WATANDOST COMMENT: It will not be long before Mehsuds will pick another leader to spearhead the militant Pakistani Taliban, but undoubtedly Baitullah Mehsud's death has served as a serious blow to the Tehrik-i-Taliban Pakistan (TTP) movement. Already stressed out due to reversals in the Swat region, militants from FATA are already sneaking out of the area in considerable numbers. Pakistan must avail this opportunity to regain control of South Waziristan - and a major military ground offensive is needed for this end.
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Mehsud death could signal turning tide against Pakistan militants
The US appears to have decapitated Pakistan's most notorious Taliban outfit, but the war is by no means won
Declan Walsh, guardian.co.uk, Friday 7 August 2009
For a time, Baitullah Mehsud appeared to have cloaked himself in the historical garb of the Faqir of Ipi, a militant cleric whom British colonial troops spent much of the 1930s and 40s chasing through the mountain passes of Waziristan.
"They sought him here, they sought him there, those columns sought him everywhere," went an old British couplet that equally applied to Mehsud as he shrugged off efforts by Pakistani and, more recently, US forces to kill him.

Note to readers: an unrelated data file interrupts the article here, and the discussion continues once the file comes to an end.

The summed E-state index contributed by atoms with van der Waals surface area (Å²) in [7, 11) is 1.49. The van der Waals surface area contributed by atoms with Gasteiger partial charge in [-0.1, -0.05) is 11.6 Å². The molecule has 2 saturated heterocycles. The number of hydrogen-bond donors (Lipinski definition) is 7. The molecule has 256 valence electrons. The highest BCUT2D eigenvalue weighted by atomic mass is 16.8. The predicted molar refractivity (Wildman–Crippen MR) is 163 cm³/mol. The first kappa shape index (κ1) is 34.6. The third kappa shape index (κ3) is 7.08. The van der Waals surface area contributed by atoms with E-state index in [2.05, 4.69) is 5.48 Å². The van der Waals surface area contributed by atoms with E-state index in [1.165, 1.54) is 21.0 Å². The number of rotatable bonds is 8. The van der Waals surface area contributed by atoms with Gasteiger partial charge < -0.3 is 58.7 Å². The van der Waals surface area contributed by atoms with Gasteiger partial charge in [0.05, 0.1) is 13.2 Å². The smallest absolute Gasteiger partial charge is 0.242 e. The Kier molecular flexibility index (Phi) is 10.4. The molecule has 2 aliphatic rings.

In June a CIA-operated drone fired a barrage of missiles at a funeral for militants killed in an attack that day. Mehsud had slipped away hours earlier. Now, though, the odds seem to have fatally narrowed.
If the blizzard of reports out of Washington, Islamabad and the tribal areas are confirmed, the US has decapitated Pakistan's most notorious Taliban outfit. Over the two years since he founded the Tehrik-i-Taliban Pakistan (TTP), Mehsud rose from a little-known border warrior to public enemy number one, notorious for mastering the dark art of suicide bombing.
Coming on the heels of the army's success in the Swat valley this summer, his apparent death could signal that Pakistan is finally turning the tide in its struggle against Islamist militancy. But the war is by no means won
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Evidence Mounts That Taliban Chief In Pakistan Is Dead - NPR
Good riddance, killer Baitullah - Dawn